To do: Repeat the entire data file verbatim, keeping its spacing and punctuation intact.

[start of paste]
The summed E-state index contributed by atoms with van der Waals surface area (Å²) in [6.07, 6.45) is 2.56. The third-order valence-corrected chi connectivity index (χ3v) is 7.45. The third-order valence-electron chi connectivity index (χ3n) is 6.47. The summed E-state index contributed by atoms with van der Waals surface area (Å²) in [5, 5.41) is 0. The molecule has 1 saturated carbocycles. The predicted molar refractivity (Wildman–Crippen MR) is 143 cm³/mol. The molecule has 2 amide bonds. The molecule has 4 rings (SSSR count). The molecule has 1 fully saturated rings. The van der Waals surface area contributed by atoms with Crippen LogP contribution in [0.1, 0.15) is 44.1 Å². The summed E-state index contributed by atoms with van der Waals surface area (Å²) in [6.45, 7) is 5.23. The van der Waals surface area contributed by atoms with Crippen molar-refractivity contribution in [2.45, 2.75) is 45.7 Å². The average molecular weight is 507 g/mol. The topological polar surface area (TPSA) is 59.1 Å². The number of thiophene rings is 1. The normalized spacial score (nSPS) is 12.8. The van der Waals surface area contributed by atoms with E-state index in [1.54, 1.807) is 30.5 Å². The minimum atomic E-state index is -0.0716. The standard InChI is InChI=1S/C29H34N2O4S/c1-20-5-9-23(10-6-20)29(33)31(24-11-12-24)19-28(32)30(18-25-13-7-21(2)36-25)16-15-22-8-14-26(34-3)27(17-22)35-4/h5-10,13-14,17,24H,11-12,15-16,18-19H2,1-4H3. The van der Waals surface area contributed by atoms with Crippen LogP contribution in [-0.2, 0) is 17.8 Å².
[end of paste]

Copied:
The summed E-state index contributed by atoms with van der Waals surface area (Å²) in [6.07, 6.45) is 2.56. The third-order valence-corrected chi connectivity index (χ3v) is 7.45. The third-order valence-electron chi connectivity index (χ3n) is 6.47. The summed E-state index contributed by atoms with van der Waals surface area (Å²) in [5, 5.41) is 0. The molecule has 1 saturated carbocycles. The predicted molar refractivity (Wildman–Crippen MR) is 143 cm³/mol. The molecule has 2 amide bonds. The molecule has 4 rings (SSSR count). The molecule has 1 fully saturated rings. The van der Waals surface area contributed by atoms with Crippen LogP contribution in [0.1, 0.15) is 44.1 Å². The summed E-state index contributed by atoms with van der Waals surface area (Å²) in [6.45, 7) is 5.23. The van der Waals surface area contributed by atoms with Crippen molar-refractivity contribution in [2.45, 2.75) is 45.7 Å². The average molecular weight is 507 g/mol. The topological polar surface area (TPSA) is 59.1 Å². The number of thiophene rings is 1. The normalized spacial score (nSPS) is 12.8. The van der Waals surface area contributed by atoms with E-state index in [1.54, 1.807) is 30.5 Å². The minimum atomic E-state index is -0.0716. The standard InChI is InChI=1S/C29H34N2O4S/c1-20-5-9-23(10-6-20)29(33)31(24-11-12-24)19-28(32)30(18-25-13-7-21(2)36-25)16-15-22-8-14-26(34-3)27(17-22)35-4/h5-10,13-14,17,24H,11-12,15-16,18-19H2,1-4H3. The van der Waals surface area contributed by atoms with Crippen LogP contribution in [-0.2, 0) is 17.8 Å².